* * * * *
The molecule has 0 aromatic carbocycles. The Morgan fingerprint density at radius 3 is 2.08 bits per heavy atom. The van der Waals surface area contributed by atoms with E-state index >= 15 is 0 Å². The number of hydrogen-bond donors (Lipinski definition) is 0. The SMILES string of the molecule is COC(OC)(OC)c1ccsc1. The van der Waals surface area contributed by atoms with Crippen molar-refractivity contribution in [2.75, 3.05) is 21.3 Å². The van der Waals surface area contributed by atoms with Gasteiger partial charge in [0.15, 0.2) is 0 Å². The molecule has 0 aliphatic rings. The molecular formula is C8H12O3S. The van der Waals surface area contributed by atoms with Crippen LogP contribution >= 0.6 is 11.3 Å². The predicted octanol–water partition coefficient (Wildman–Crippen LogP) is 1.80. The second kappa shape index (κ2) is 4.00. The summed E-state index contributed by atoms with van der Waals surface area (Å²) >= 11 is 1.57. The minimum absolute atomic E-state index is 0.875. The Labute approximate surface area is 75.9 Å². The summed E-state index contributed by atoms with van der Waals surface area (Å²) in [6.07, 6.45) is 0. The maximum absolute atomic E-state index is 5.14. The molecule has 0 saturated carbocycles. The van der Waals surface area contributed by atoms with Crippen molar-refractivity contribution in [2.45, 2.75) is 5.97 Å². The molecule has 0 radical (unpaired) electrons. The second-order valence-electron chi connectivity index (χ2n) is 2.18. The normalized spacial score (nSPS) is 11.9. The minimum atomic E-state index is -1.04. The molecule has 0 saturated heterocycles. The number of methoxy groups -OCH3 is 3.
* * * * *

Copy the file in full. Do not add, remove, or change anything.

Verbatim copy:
The molecule has 0 aromatic carbocycles. The Morgan fingerprint density at radius 3 is 2.08 bits per heavy atom. The van der Waals surface area contributed by atoms with E-state index >= 15 is 0 Å². The number of hydrogen-bond donors (Lipinski definition) is 0. The SMILES string of the molecule is COC(OC)(OC)c1ccsc1. The van der Waals surface area contributed by atoms with Crippen molar-refractivity contribution in [2.75, 3.05) is 21.3 Å². The van der Waals surface area contributed by atoms with Gasteiger partial charge in [0.15, 0.2) is 0 Å². The molecule has 0 aliphatic rings. The molecular formula is C8H12O3S. The van der Waals surface area contributed by atoms with Crippen LogP contribution >= 0.6 is 11.3 Å². The predicted octanol–water partition coefficient (Wildman–Crippen LogP) is 1.80. The second kappa shape index (κ2) is 4.00. The summed E-state index contributed by atoms with van der Waals surface area (Å²) >= 11 is 1.57. The minimum absolute atomic E-state index is 0.875. The Labute approximate surface area is 75.9 Å². The summed E-state index contributed by atoms with van der Waals surface area (Å²) in [6.07, 6.45) is 0. The maximum absolute atomic E-state index is 5.14. The molecule has 0 saturated carbocycles. The van der Waals surface area contributed by atoms with Crippen molar-refractivity contribution in [2.45, 2.75) is 5.97 Å². The molecule has 0 radical (unpaired) electrons. The second-order valence-electron chi connectivity index (χ2n) is 2.18. The normalized spacial score (nSPS) is 11.9. The minimum atomic E-state index is -1.04. The molecule has 0 saturated heterocycles. The number of methoxy groups -OCH3 is 3.